Aug. 28, 2003

Dawn Revisited

by Rita Dove

(RealAudio) | How to listen
Poem: "Dawn Revisited," by Rita Dove, from On the Bus with Rosa Parks (Norton).

Dawn Revisited

Imagine you wake up
with a second chance: The blue jay
hawks his pretty wares
and the oak still stands, spreading
glorious shade. If you don't look back,

the future never happens.
How good to rise in sunlight,
in the prodigal smell of biscuits—
eggs and sausage on the grill.
The whole sky is yours

to write on, blown open
to a blank page. Come on,
shake a leg! You'll never know
who's down there, frying those eggs,
if you don't get up and see.

Literary Notes:

On this day in 1922, WEAF in New York aired the first commercial in the history of radio. It was for an apartment complex in the suburbs of New York. H.M. Blackwell, a representative of the Queensboro Corporation, talked for 10 minutes about the advantages of living in the suburbs. Direct advertising was prohibited by law, so Blackwell talked about the apartments without mentioning anything about the rates. He only mentioned the Queensboro Corporation once by name.

Today marks the 35th anniversary of the "Battle of Michigan Avenue" outside the 1968 Democratic National Convention in Chicago. Protestors were trying to march to the convention site when they were stopped by the Chicago police, who were supported by Mayor Richard Daley. The police severely beat several bystanders, reporters, and doctors, as well as protestors. They threw tear gas and stink bombs, which drifted into the surrounding buildings. It was all recorded by the television and radio media. The "Battle of Michigan Avenue" was not the first outbreak of violence at the Democratic Convention, but it was the worst one caught on tape.

It's the birthday of writer Janet Frame, born in Dunedin, New Zealand in 1924. She's the author of many novels, including Owls do Cry (1957) and Intensive Care (1971), as well as a three-volume autobiography finished in 1985. She grew up in a poor family. Her brother was epileptic, and her favorite sister died when Janet was 12 years old. She began seeing a psychiatrist and eventually was misdiagnosed as schizophrenic. She was in and out of mental hospitals for years and received electrical shock therapy from which it took years to fully recover. She lived for a while in an isolated hut in the garden of a friend, and published many novels throughout the 1960s and '70s. In 1982, the first volume of her highly acclaimed autobiography was published. She said, "Writing is a boon. ... I think it's all that matters to me. I dread emerging from it each day."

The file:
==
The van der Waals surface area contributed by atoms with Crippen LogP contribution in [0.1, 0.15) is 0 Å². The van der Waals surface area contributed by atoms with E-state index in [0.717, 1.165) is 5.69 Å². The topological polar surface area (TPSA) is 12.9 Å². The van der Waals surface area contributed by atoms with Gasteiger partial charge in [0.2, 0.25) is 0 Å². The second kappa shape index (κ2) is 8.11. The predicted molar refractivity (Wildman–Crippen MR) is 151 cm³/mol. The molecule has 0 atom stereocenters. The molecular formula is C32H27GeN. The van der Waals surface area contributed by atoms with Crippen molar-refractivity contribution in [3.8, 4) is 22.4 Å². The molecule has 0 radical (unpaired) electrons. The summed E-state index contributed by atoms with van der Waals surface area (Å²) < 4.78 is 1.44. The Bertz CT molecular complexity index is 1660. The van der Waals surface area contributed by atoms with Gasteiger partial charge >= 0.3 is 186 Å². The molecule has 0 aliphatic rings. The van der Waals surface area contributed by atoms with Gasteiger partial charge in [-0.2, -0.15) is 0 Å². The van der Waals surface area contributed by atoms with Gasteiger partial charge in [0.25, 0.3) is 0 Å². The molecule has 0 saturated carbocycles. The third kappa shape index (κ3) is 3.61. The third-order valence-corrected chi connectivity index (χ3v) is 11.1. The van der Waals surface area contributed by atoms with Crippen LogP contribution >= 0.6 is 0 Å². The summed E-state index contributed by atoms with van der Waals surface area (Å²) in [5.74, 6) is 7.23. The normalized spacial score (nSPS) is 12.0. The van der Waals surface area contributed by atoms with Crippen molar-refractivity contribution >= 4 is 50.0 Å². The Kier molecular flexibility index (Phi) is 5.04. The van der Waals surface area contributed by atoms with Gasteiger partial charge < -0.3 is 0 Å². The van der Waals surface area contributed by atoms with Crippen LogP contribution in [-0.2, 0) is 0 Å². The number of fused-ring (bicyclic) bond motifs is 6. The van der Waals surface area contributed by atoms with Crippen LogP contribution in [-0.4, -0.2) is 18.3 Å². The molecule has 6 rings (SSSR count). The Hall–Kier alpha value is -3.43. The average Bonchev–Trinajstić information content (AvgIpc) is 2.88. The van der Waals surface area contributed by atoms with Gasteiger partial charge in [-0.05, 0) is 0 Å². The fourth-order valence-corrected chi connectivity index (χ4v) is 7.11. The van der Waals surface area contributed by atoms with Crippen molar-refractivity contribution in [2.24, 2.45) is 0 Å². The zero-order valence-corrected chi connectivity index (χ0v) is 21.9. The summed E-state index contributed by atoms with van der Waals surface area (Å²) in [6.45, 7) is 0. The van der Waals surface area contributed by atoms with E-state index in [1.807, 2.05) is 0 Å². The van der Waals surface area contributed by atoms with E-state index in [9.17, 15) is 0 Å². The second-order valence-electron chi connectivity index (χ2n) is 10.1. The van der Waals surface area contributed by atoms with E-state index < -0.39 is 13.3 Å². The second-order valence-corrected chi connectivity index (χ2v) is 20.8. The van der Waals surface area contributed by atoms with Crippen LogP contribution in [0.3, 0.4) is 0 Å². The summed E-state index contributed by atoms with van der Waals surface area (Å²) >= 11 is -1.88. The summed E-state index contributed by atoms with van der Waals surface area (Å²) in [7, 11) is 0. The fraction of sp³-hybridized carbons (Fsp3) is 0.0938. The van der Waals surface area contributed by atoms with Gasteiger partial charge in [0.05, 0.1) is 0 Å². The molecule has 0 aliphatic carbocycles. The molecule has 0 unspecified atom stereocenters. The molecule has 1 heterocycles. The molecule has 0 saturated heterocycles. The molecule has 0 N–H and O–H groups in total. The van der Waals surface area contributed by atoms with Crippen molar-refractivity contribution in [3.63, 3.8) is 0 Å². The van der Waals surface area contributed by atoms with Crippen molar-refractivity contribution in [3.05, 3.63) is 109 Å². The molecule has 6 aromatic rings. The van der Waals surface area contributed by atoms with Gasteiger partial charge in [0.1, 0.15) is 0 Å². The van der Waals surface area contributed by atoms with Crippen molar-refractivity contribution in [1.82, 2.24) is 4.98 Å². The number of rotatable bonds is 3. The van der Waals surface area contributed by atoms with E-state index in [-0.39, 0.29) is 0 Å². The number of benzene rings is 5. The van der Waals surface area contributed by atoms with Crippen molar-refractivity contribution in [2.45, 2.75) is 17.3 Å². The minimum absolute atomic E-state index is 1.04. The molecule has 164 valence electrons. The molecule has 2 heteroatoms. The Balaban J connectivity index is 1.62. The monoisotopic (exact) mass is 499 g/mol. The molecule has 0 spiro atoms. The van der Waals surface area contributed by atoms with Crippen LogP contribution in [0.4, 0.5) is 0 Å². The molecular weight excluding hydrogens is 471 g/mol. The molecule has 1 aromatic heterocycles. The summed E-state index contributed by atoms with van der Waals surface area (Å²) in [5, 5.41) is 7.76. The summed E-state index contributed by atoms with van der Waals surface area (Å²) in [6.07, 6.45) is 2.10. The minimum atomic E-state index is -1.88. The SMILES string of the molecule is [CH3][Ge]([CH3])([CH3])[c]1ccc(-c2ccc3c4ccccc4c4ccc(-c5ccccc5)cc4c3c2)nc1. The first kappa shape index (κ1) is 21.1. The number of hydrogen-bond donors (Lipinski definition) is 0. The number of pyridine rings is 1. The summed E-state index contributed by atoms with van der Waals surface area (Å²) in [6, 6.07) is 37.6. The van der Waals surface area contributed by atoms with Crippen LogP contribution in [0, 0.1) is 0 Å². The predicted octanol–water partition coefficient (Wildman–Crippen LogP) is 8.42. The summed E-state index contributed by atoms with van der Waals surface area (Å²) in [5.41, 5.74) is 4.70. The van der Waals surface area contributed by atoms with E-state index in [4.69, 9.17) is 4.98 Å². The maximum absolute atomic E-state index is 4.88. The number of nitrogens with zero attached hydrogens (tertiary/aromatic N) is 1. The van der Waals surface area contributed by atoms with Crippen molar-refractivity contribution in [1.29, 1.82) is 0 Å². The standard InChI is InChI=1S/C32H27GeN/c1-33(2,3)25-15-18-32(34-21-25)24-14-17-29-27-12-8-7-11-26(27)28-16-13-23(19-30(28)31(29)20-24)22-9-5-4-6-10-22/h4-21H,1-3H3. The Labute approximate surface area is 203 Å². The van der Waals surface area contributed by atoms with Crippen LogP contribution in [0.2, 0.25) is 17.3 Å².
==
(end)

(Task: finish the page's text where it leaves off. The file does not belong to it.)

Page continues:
It's the birthday of American poet and novelist Rita Dove, born in Akron, Ohio (1952), whose collections include On the Bus with Rosa Parks (1999) and Thomas and Beulah, which won the Pulitzer Prize in 1986.

It's the birthday of one of the greatest German writers ever, Johann Wolfgang von Goethe, born in Frankfurt in 1749. His greatest work is Faust (1832), a poetic drama in two volumes. He was a poet, novelist, and playwright, but he also made important contributions in geology, botany, anatomy, physics, and history. For the last 30 years of his life, he was one of the most famous people in Germany, and he represented his country around the world. He worked on Faust for about 50 years. The first part was published in 1808 and the second part in 1832. He based it on a Christopher Marlowe play about a scholar who sells his soul to Satan. In Marlowe's version, Faust is damned to hell, but Goethe has Faust defeat Mephistopheles and ascend to heaven. When Goethe was 74, he fell in love with a 19-year-old woman, whom he chased but never succeeded in winning. He wrote a long, sad poem about his failed attempt, and died soon after, in 1832. He was buried with the German poet Schiller. Goethe said, "Treat people as if they were what they ought to be, and you help them to become what they are capable of being."

Be well, do good work, and keep in touch.®




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